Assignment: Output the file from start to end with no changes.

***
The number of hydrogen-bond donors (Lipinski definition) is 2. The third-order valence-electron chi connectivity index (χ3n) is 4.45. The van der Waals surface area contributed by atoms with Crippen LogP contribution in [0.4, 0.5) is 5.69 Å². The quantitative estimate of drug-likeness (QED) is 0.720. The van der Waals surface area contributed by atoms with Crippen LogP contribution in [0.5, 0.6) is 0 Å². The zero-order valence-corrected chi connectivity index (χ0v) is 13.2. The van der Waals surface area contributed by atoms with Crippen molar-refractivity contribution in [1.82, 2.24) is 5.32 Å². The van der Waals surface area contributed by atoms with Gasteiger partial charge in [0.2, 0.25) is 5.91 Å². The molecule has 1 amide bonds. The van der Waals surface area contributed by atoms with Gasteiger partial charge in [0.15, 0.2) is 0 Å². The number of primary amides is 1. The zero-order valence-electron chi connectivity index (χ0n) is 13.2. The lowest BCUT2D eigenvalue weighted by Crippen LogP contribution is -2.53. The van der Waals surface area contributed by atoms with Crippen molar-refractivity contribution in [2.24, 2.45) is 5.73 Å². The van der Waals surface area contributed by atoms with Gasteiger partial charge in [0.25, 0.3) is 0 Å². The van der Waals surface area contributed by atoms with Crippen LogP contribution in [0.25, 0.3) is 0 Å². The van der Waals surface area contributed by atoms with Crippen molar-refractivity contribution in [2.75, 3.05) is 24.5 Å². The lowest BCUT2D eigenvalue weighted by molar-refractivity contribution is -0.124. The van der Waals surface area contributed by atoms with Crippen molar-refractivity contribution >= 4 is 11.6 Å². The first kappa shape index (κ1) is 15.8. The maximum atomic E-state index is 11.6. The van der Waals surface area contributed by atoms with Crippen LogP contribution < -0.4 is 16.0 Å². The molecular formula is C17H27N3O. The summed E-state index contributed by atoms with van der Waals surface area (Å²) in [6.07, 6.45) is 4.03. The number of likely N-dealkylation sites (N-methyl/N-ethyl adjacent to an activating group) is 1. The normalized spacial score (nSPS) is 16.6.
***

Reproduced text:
The number of hydrogen-bond donors (Lipinski definition) is 2. The third-order valence-electron chi connectivity index (χ3n) is 4.45. The van der Waals surface area contributed by atoms with Crippen LogP contribution in [0.4, 0.5) is 5.69 Å². The quantitative estimate of drug-likeness (QED) is 0.720. The van der Waals surface area contributed by atoms with Crippen LogP contribution in [0.5, 0.6) is 0 Å². The zero-order valence-corrected chi connectivity index (χ0v) is 13.2. The van der Waals surface area contributed by atoms with Crippen molar-refractivity contribution in [1.82, 2.24) is 5.32 Å². The van der Waals surface area contributed by atoms with Gasteiger partial charge in [0.2, 0.25) is 5.91 Å². The molecule has 1 amide bonds. The van der Waals surface area contributed by atoms with Gasteiger partial charge in [0.15, 0.2) is 0 Å². The number of primary amides is 1. The zero-order valence-electron chi connectivity index (χ0n) is 13.2. The lowest BCUT2D eigenvalue weighted by Crippen LogP contribution is -2.53. The van der Waals surface area contributed by atoms with Crippen molar-refractivity contribution in [2.24, 2.45) is 5.73 Å². The van der Waals surface area contributed by atoms with Gasteiger partial charge in [0.25, 0.3) is 0 Å². The van der Waals surface area contributed by atoms with Crippen LogP contribution in [0.25, 0.3) is 0 Å². The van der Waals surface area contributed by atoms with Crippen molar-refractivity contribution in [2.75, 3.05) is 24.5 Å². The lowest BCUT2D eigenvalue weighted by molar-refractivity contribution is -0.124. The van der Waals surface area contributed by atoms with Crippen molar-refractivity contribution >= 4 is 11.6 Å². The first kappa shape index (κ1) is 15.8. The maximum atomic E-state index is 11.6. The van der Waals surface area contributed by atoms with Crippen LogP contribution < -0.4 is 16.0 Å². The molecular formula is C17H27N3O. The summed E-state index contributed by atoms with van der Waals surface area (Å²) in [6.07, 6.45) is 4.03. The number of likely N-dealkylation sites (N-methyl/N-ethyl adjacent to an activating group) is 1. The normalized spacial score (nSPS) is 16.6.